Football builds bridges from US to Israel

“For players in the states, football is their job; Here, football players have jobs during the day, but football is their love.”

By SHANA MEDEL, HANNAH SARISOHN
June 22, 2015 09:35
2 minute read.
Israel Football League

Israel Football League. (photo credit: RICK BLUMSACK,Courtesy)

 
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There are four aspects of life that New England Patriots owner Robert Kraft values most – family, faith, football and philanthropy.

The Pro Football Hall of Fame’s event Touchdown in Israel: Mission of Excellence at Kraft Stadium in Jerusalem on Sunday connected all of these dots for Kraft, who played a large role in the development of the Israel Football League.

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In addition to Israeli Ambassador to the US Ron Dermer and the executive director of the Hall of Fame David Baker, Kraft was joined by 19 “Gold Jackets” – National Football League players who have been inducted into the Hall of Fame.

More than 700 football fans and players alike gathered not only to get autographs and take selfies with their favorite players, but to learn about the importance of the relationship between football, Israel and the United States.

Following in tradition of American football games, the event started off with the playing of the Star Spangled Banner, followed by Hatikva.

Nowhere else in the world could these two national anthems play right after each other, Kraft said.

The Israeli men’s and women’s national flag football teams then demonstrated their skills in a scrimmage against each other on the field.

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Former University of Michigan player and quarterback of the flag and tackle teams Alex Swieca said the main differences between football in America and Israel are the levels of play, commitment and the environment surrounding football.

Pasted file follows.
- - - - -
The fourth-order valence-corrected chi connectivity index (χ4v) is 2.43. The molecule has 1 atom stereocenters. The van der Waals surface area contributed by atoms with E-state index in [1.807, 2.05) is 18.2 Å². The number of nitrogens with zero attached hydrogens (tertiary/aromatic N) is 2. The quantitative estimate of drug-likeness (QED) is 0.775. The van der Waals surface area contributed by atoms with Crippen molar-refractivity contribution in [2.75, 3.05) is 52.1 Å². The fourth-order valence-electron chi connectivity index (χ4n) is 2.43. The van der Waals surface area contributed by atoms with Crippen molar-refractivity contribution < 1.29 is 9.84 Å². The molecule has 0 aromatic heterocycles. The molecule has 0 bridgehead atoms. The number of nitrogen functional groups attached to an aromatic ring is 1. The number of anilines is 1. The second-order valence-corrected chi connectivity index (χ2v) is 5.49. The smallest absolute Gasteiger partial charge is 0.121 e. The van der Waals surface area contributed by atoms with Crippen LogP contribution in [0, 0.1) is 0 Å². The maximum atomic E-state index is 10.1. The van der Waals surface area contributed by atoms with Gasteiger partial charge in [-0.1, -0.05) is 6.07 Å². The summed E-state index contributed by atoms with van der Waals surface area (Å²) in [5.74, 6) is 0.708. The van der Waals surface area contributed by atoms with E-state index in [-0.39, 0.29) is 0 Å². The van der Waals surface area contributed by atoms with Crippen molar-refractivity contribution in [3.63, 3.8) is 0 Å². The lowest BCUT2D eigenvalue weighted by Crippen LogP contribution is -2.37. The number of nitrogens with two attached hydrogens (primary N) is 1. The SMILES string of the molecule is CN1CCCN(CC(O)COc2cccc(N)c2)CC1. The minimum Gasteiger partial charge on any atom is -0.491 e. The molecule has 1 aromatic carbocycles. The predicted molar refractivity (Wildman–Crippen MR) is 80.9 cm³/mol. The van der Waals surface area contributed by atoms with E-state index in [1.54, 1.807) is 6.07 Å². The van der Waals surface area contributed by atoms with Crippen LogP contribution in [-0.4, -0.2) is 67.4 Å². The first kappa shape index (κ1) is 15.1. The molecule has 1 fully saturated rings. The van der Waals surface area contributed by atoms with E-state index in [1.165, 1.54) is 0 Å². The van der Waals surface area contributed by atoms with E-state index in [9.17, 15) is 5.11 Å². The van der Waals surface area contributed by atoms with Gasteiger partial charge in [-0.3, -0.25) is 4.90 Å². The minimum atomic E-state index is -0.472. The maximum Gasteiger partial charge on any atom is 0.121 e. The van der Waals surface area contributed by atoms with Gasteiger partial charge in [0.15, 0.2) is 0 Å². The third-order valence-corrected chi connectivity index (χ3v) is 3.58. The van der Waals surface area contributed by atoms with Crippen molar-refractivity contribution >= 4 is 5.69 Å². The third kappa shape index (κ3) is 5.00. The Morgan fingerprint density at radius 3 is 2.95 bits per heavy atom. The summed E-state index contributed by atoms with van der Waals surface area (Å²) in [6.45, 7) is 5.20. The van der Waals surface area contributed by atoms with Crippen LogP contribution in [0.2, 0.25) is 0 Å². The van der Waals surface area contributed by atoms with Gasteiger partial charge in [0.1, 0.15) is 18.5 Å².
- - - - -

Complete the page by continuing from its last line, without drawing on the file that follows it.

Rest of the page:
“For players in the states, football is their job,” Swieca said. “Here, football players have jobs during the day, but football is their love.”

Swieca said it was incredible to represent Michigan, but now, he wants to win for Israel.

However, winning for Israel doesn’t only happen on the football field.

Israeli Ambassador to the US and former Israel Football League quarterback Ron Dermer compared his role as ambassador in Washington D.C to his role as quarterback.

“My job now is to win games in America by ensuring support for Israel, and help Israel score a lot of points in America. But a quarterback can’t do it alone.”

Dermer said. “They need their team to win. When Israel wins, America wins, because Israel and America are both stronger when standing together.”

Former tackle of the San Diego Chargers Ron Mix, who was inducted in the Hall of Fame in 1979, said he connected to the Land of Israel on a deeper level by helping his Christian teammates experience the country, both physically and spiritually.

“I don’t think football can teach Israel anything,” Mix said, “but Israel can teach us about a greater love for country, duty to one’s homeland and sacrifice for the greater good.”

Kraft said the motivation to bring the “Gold Jackets” to Israel extended beyond the game of football. “This isn’t a business trip,” Kraft said, “it’s something about spirituality.”

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